UNITED NATIONS - Pakistan has called for the UN Counter-Terrorism Strategy to focus attention on addressing festering disputes, foreign occupation and denial of the right of self-determination as part of measures to combat terrorism.

“The proposed Convention must be consistent with the International Humanitarian Law and it should clearly differentiate between acts of terrorism and the legitimate struggles for self-determination of people living under foreign occupation,” Ambassador Masood Khan, Pakistan’s permanent representative to the UN, told the UN General Assembly’s Legal Committee, which is working on the Convention.

Speaking in a debate on “Measures to Eliminate International Terrorism”, he also demanded cessation of US drone strikes in Pakistani border areas, stating that Islamabad was already taking decisive action against terrorists there.

The drone strikes, he said, violate Pakistan’s sovereignty and the established principles of international human rights and humanitarian law, and were also counter-productive for the efforts aimed at countering violent extremism.

Elaborating his remarks on the Counterterrorism Strategy, Ambassador Masood Khan asked whether the United Nations should revamp it, given that “the monster of terrorism seemed to be getting bigger” and was being used as an instrument for asymmetric warfare. 

“We believe that the UN’s Counter-Terrorism Strategy should address the defamation of certain religions and demonisation of their communities that act as incitement to hatred, the Pakistani envoy said. “A dialogue among civilisations is an absolute imperative to prevent divergences in attitudes and thoughts from becoming fodder for the terrorist ideologies.” In addition, he said, that the political and economic injustices create polarisation and fuel animosities.

“We must also ensure that the measures we take to counter terrorism remain within the framework of international law. It is important to maintain a distinction between the just and unjust causes; because injustice breeds hostility and violent reactions.”

Noting that Pakistan was engaged in an “unrelenting war” against terrorism on its own soil that had cost 50,000 lives and financial losses exceeding $100 billion, he spoke of his country’s multi-pronged strategy, through military actions, but also through education, assuring that counter-terrorism measures conformed to international obligations and through legislation.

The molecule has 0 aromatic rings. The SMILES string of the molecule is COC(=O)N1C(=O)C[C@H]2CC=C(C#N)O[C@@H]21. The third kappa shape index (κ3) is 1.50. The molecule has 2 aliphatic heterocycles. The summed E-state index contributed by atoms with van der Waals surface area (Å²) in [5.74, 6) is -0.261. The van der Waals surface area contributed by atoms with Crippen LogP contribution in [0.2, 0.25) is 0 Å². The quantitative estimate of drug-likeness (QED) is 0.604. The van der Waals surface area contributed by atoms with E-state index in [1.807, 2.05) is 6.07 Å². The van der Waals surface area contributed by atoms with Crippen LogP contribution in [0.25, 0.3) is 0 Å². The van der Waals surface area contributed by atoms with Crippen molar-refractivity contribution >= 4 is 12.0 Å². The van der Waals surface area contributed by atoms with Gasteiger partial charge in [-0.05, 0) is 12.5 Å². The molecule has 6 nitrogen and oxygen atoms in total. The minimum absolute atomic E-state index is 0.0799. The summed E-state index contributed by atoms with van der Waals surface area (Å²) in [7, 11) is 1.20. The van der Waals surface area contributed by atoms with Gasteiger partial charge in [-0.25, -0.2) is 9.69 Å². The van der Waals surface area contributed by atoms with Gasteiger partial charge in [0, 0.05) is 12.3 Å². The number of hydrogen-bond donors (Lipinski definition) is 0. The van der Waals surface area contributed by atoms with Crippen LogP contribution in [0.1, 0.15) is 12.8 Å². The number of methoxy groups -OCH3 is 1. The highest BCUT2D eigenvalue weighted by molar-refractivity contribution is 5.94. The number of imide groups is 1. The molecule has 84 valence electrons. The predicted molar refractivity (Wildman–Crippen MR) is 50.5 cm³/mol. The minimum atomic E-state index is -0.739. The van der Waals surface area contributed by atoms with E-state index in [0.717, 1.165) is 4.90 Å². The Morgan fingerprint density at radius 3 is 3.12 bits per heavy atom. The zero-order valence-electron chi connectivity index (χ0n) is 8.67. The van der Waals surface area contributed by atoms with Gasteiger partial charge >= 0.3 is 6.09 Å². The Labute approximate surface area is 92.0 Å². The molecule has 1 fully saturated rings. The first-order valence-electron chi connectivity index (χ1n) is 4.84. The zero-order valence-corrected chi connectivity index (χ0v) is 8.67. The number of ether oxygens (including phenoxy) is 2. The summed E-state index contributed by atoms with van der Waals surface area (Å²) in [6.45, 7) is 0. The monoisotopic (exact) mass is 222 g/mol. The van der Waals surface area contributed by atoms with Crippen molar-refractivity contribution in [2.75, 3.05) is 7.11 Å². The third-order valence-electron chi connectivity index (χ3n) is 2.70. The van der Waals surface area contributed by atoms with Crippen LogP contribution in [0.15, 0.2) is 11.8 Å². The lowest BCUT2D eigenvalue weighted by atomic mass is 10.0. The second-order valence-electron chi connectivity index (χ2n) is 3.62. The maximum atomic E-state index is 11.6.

Masood Khan told the committee that Pakistan launched its military operation, Zarb-e-Azb, in North Wazisistan after the failure of a dialogue process. The operation, he said, was continuing successfully.

“Several hundred terrorists, including foreign operatives, have been taken out; IED and ammunitions factories destroyed; arms and communication equipment disabled. Vast swathes of land have been cleared. Terrorists hideouts and networks have been dismantled and their command and control system has been degraded”, he added.

“We are proud of the sacrifices of our valiant soldiers who have laid down their lives and sustained injuries to cleanse our soil of terrorism”, he said. Masood Khan recounted the measures taken by the govt to counter violent extremism.

“We have focused on review of education curricula, propagation of counter-narratives to extremist ideology through the media and seminars, economic development of areas at risk, employment generation and skill development for youth and loans for young entrepreneurs”.

In addition, he said that Pakistan was building capacity of its prosecutors, police officials and judges dealing with cases of terrorism to ensure that the counter-terrorist measures were rooted in the rule of law and conform to international obligations.

On the legislative side, he said,that Pakistan has undertaken sweeping reforms to amend Anti-Terrorism Act to make it more effective.